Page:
Date: 2018
  6. By: Tetsuo Ono (Graduate School of Economics, Osaka University)
    Abstract: This study considers two fiscal rules, a debt rule that controls the debt-to- GDP ratio, and an expenditure rule that controls the expenditure-to-GDP ratio, in a monetary growth model with financial intermediation. Tightening fiscal rules promotes economic growth and thus benefits future generations. However, there could be two equilibria of the nominal interest rates, and the welfare effects of the rules on the current generation are different between the two equilibria. In particular, the effects of a decreased debt-to-GDP ratio depend on its initial ratio; a low (high) ratio country has an incentive (no incentive) to reduce the ratio further from the viewpoint of the current generation's welfare. This result offers a reason for difficulties with fiscal reform in countries with already high debt-to-GDP ratios.
    Keywords: Fiscal Rule; Government Debt; Economic Growth
    JEL: E62 E63 H63 O42
    Date: 2017–08
  7. By: Bora Durdu (Federal Reserve Board); Molin Zhong (Federal Reserve Board)
    Abstract: Shadow banks have played an increasing role in the intermediation of credit as well as transmission of shocks to the rest of the economy over the last two decades. We examine the implications of these banks using a medium-scale DSGE model in which shadow banks differ from commercial banks in two aspects. First, shadow banks do not face capital requirements. Second, these banks do not receive deposit insurance from the government. Using the model, we highlight that shadow banks can mitigate the effects of an increase in capital requirements. A one percentage point increase in capital requirements leads to an annualized decline from 0.75% to around 0.05% in commercial bank default rates in the longer run. These declines in default rates are achieved with modest declines in economic activity; the change in capital requirement leads to a short-run decline in GDP of 0.6%, a long-run decline of 0.2%, and a total lending decline of 0.9%.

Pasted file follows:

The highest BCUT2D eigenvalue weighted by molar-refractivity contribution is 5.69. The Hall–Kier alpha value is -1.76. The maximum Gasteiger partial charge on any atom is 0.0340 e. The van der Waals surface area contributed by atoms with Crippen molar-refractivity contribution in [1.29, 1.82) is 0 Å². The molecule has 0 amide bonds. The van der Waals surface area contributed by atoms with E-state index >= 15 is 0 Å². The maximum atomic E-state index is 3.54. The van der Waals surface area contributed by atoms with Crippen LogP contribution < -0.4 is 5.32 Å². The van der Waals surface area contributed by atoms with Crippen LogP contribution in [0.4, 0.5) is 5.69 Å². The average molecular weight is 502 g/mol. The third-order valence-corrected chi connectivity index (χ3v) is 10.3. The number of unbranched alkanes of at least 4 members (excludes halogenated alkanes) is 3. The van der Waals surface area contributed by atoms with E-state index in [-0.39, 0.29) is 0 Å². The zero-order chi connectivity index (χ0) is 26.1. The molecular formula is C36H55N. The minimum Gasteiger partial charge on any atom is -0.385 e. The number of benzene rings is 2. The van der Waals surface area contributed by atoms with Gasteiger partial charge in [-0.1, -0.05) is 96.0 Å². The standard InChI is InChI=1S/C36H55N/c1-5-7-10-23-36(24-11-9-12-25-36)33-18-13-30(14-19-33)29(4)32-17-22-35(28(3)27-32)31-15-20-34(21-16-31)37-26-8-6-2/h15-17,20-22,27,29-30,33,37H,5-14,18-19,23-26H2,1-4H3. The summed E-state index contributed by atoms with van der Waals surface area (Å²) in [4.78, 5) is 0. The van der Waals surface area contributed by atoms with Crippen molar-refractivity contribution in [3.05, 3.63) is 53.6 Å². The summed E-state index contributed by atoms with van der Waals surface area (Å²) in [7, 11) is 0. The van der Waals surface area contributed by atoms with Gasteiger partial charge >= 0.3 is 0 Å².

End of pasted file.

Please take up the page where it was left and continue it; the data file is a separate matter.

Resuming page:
Date: 2018
  8. By: Botta, Alberto; Caverzasi, Eugenio; Russo, Alberto; Gallegati, Mauro; Stiglitz, Joseph E.
    Abstract: The present paper aims at offering a contribution to the understanding of the interactions between finance and inequality. We investigate the ways through which income and wealth inequality may have influenced the development of modern financial systems in advanced economies, the US economy first and foremost, and how modern financial systems have then fed back on income and wealth distribution. We focus in particular on securitization and on the production of complex structured financial products. We analyse this topic by elaborating a simulated hybrid Agent-Based Stock-Flow-Consistent (AB-SFC) macroeconomic model, encompassing heterogeneous (i.e. households) and aggregate sectors. Our findings suggest that the increase in economic growth, favoured by the higher level of credit supply coming with securitization, may determine a more unequal and financially unstable economic system.
    Keywords: Inequality; securitization; rent economy; financial crisis; AB model; SFC approach